In animal models of pain, NMDA agonists induce central sensitization and hyperalgesia whereas antagonists decrease or prevent hyperalgesia. In humans, NMDA-receptor antagonism decreases secondary hyperalgesia subsequent to experimentally-induced pain.
Perioperative administration of NMDA antagonists, that is, before, during and after surgery, may be the ideal intervention to block the initiation and maintenance of central sensitization. Several studies have found that this intervention reduces postoperative hyperalgesia, pain, and analgesic use; however, others have not found these effects. This is not surprising given the variability across studies in factors such as surgical procedure, extent and nature of tissue damage, duration of surgery, pharmacokinetics of the agent(s) tested, and intraoperative and postoperative analgesia. Nonetheless, the weight of the evidence suggests that preventing or minimizing central sensitization reduces pain and analgesic requirements.
Co-administration of NMDA antagonists and opioids has been advocated as an effective approach. The combination of morphine and amantadine should reduce postoperative pain by inducing analgesia through actions on opioid-mediated receptor systems and by reducing hyperalgesia via NMDA receptor-mediated events . The combination also should produce fewer opioid-related adverse effects due to the anticipated opioid-sparing effect. The present proposal describes the first direct comparison of perioperative NMDA receptor blockade coupled with intra- and post-operative opioid administration in young and elderly patients. In order to minimize the influence of other perioperative factors on the outcome variables, all patients will undergo the same surgical procedure and anesthetic protocol. Furthermore, factors that cannot readily be standardized (e.g., surgical duration, mood) will be measured and controlled for statistically. This increases the internal validity of the proposed study and our ability to detect age and drug effects.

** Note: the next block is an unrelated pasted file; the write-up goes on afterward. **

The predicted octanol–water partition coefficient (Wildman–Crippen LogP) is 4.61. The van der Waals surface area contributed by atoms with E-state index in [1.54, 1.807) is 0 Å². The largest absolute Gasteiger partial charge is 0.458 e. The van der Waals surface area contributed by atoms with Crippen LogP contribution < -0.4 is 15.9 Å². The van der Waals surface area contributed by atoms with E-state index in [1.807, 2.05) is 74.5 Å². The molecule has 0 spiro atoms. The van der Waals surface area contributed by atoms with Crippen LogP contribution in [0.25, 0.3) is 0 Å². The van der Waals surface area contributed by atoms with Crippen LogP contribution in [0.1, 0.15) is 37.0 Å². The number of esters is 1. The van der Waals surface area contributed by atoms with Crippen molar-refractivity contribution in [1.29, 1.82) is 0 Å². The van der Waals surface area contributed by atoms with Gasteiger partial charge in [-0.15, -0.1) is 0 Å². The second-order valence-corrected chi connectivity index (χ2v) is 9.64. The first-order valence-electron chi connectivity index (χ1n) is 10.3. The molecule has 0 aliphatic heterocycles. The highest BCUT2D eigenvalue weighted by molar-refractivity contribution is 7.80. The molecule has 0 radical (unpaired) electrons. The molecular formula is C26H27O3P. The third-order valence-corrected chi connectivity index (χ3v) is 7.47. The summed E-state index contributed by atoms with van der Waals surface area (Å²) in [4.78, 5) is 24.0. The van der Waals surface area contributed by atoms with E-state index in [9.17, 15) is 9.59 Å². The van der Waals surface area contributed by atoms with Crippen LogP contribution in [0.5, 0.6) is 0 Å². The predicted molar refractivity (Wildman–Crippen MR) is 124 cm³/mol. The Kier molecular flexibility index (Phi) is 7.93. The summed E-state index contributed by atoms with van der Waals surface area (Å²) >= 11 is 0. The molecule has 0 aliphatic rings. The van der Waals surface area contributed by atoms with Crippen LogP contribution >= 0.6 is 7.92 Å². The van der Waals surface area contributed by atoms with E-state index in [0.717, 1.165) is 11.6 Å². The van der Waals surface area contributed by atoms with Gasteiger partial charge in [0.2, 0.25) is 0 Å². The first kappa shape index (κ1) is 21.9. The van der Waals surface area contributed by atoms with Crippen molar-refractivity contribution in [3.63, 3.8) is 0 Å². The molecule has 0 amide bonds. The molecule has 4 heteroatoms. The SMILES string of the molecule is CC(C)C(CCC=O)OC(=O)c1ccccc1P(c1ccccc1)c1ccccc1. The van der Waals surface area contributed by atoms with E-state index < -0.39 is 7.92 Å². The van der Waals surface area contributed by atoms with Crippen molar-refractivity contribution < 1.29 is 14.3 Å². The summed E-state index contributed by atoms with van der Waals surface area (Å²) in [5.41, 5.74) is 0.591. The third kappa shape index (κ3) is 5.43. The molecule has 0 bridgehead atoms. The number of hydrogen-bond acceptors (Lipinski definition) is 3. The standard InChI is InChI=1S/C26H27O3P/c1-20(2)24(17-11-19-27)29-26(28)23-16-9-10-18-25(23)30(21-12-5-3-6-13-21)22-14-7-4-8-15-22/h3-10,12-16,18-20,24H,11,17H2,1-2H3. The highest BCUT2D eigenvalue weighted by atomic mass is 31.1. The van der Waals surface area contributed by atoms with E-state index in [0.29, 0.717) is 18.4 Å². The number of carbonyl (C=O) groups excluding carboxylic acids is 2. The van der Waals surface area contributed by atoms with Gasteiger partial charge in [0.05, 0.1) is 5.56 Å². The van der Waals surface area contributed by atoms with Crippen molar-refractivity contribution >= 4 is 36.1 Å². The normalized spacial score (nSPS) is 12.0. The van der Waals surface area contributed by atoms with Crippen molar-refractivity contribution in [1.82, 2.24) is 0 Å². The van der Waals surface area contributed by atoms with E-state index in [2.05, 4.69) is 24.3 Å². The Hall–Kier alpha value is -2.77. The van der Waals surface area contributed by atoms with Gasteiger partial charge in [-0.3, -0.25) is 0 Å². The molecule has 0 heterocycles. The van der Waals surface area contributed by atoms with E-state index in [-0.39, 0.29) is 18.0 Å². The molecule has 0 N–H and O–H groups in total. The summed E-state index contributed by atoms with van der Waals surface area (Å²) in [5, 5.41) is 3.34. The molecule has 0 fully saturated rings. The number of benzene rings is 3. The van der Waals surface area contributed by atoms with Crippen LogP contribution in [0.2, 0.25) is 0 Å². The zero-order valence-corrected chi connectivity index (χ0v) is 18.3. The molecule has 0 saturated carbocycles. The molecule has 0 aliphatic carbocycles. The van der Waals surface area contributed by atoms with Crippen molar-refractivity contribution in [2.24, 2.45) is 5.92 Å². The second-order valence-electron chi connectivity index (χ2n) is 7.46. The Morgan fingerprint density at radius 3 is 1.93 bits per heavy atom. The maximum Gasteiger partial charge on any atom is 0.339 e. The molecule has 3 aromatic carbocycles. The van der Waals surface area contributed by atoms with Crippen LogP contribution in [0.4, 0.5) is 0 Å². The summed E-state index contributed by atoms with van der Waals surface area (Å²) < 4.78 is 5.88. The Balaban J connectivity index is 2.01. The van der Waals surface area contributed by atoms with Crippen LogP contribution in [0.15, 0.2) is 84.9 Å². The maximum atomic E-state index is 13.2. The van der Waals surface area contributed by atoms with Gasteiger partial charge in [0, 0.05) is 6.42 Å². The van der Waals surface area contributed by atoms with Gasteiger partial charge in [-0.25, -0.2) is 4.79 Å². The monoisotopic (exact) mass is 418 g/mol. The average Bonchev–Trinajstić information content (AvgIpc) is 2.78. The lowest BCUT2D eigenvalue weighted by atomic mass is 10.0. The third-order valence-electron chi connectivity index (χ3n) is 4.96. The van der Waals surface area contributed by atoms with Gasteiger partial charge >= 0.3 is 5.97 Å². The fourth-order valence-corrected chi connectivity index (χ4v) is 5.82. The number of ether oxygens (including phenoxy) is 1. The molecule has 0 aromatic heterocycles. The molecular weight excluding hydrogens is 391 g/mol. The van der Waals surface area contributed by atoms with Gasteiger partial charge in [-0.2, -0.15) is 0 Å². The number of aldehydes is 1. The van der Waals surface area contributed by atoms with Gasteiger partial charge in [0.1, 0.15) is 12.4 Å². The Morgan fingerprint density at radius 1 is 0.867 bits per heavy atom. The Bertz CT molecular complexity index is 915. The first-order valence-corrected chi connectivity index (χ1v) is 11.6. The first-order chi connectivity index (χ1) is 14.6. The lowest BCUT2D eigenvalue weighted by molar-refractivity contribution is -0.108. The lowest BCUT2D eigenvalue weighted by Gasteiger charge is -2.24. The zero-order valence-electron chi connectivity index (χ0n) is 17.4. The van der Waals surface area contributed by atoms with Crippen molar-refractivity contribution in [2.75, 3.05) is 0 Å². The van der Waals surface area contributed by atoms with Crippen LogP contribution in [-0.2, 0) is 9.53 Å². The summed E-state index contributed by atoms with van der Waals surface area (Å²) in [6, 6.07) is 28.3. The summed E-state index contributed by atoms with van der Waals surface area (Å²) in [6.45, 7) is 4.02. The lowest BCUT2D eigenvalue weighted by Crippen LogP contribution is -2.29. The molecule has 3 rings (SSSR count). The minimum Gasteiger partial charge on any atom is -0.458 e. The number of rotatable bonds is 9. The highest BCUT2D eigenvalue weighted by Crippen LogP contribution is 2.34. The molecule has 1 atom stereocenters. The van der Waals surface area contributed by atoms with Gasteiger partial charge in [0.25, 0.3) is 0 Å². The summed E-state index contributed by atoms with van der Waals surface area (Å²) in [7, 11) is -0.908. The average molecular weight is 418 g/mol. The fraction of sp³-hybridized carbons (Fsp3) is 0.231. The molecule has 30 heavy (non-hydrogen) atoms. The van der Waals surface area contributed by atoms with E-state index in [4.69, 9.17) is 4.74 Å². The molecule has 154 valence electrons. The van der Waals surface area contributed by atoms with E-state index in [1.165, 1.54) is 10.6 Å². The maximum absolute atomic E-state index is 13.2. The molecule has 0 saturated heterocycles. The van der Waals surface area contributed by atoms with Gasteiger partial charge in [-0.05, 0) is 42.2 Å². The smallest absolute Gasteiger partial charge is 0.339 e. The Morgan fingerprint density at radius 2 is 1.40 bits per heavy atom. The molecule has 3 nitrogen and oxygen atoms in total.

|Study Type :||Interventional (Clinical Trial)|
|Enrollment :||132 participants|
|Intervention Model:||Parallel Assignment|
|Official Title:||Effects of NMDA-Receptor Antagonism on Hyperalgesia, Opioid Use, and Pain After Radical Prostatectomy in Young and Elderly Patients|
|Study Start Date :||January 2004|
|Study Completion Date :||December 2006|
- To investigate the effects of perioperative NMDA receptor blockade on postoperative hyperalgesia, pain and analgesic consumption in young and elderly men
- To assess age differences in the intensity and course of secondary hyperalgesia after surgery